Chromosomes are known to carry the genetic material in living organisms. But did you ever wonder who first discovered that genes are located on the chromosomes? And what is this Chromosome theory of inheritance all about? Find out below.
Table of Contents
Development of The Theory
At present, we already know that the chromosome is a thread-like structure that contains the genetic material (DNA) wrapped in proteins, and is found in the nucleus of a cell. After Gregor Mendel’s works on inheritance had gone missing, it was only during their rediscovery during the 1900s that the concept of inheritance was clarified. See the complete history of genetics here.
- In 1902 and the following year, scientists Theodor Boveri and Walter Sutton independently published works that together pointed out that the chromosome could contain the genetic material. At present, it is called as the “Chromosome Theory of Inheritance“.
Arguments of The Chromosome Theory of Inheritance
Independently, Boveri and Sutton had performed several experiments that provided them worthwhile observations that support the theory.
The following are just a few examples.
1. Chromosomes Come in Pairs
This observation is closely related to Mendel’s observations in genes that come in pairs. Just like in Mendelian factors, the origin of one copy of the chromosome comes from both parents.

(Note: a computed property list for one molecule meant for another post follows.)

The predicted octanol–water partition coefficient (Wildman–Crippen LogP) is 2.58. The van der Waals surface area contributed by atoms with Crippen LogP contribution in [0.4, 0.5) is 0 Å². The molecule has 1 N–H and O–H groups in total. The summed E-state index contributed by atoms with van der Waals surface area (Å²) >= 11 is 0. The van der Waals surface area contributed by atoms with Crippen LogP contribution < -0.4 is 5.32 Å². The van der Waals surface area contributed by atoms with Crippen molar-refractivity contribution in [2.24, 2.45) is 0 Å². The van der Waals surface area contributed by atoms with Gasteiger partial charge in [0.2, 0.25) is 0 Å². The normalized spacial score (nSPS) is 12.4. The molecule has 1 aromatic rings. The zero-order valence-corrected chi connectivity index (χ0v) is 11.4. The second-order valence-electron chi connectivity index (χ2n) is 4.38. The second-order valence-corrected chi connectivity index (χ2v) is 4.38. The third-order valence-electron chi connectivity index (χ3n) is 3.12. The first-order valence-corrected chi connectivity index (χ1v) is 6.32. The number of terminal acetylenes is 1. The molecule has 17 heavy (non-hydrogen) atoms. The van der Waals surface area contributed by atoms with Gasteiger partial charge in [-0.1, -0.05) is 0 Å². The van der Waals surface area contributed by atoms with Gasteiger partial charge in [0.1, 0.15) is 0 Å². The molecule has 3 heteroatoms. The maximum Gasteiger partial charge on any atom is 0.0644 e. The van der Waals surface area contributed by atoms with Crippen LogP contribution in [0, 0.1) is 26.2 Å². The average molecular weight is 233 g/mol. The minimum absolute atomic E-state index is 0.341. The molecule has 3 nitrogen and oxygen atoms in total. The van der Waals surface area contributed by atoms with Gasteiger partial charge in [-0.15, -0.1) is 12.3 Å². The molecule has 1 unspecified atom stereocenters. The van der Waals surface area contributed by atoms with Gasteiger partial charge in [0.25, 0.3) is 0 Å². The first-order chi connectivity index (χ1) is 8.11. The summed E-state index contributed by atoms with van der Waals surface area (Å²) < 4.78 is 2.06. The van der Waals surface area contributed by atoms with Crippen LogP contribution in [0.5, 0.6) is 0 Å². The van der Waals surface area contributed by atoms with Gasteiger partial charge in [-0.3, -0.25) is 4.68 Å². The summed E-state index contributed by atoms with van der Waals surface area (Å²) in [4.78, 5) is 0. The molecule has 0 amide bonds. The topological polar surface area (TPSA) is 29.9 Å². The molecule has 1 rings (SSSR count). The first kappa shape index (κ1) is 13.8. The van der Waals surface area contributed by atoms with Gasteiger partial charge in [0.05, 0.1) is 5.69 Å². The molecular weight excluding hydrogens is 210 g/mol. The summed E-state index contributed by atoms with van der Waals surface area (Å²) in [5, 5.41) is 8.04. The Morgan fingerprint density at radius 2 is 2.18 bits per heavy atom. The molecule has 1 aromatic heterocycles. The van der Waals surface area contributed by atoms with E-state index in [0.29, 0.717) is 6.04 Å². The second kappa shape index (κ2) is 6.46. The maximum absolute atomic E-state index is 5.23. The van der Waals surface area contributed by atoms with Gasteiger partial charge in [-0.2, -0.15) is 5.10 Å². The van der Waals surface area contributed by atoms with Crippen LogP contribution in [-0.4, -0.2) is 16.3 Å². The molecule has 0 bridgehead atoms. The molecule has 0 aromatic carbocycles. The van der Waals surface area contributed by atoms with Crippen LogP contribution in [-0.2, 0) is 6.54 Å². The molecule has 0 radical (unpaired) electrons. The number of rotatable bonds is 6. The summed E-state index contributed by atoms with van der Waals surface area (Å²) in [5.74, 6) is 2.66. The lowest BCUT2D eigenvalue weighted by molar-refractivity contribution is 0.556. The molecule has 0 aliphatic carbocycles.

2. Homologous Pairs Separate During Meiosis
3. Chromosome Pairs Separate Independently
Another observation is the independent separation of chromosomes during meiosis (or formation of the gametes). This is similar to Mendel’s Law of Independent Assortment.
Proof For The Chromosome Theory of Inheritance
For years, this theory of Boveri and Sutton was widely discussed and debated by scientists around the world. However, in 1915, the controversy has finally been cleared out by the works of Thomas Morgan on the fruit fly Drosophila melanogaster.
- Thomas Morgan had discovered a mutation that is inherited differently by female and male fruit flies. Because of this mutation that affects the color of fly eyes, Morgan was able to find out that the gene for such trait is on the X chromosome.
In addition to this, Morgan also discovered that if two genes are located in a single chromosome, there is a higher probability of having a parental combination in the succeeding generation than with no such combination. This phenomenon is known as the “linkage“. In general, genes that exhibit linkage tend to affect the expression of genes in the next generations.
In conclusion, the postulation of the Chromosome Theory of Inheritance had served as the vehicle for chromosomes to be viewed of great importance regarding heredity. With great similarities, it can be inferred that the Boveri and Sutton’s theory obey Mendel’s Laws of Inheritance.
It is just quite interesting how despite the absence of any evidence about chromosomes, the Chromosome Theory of Inheritance was correctly postulated.
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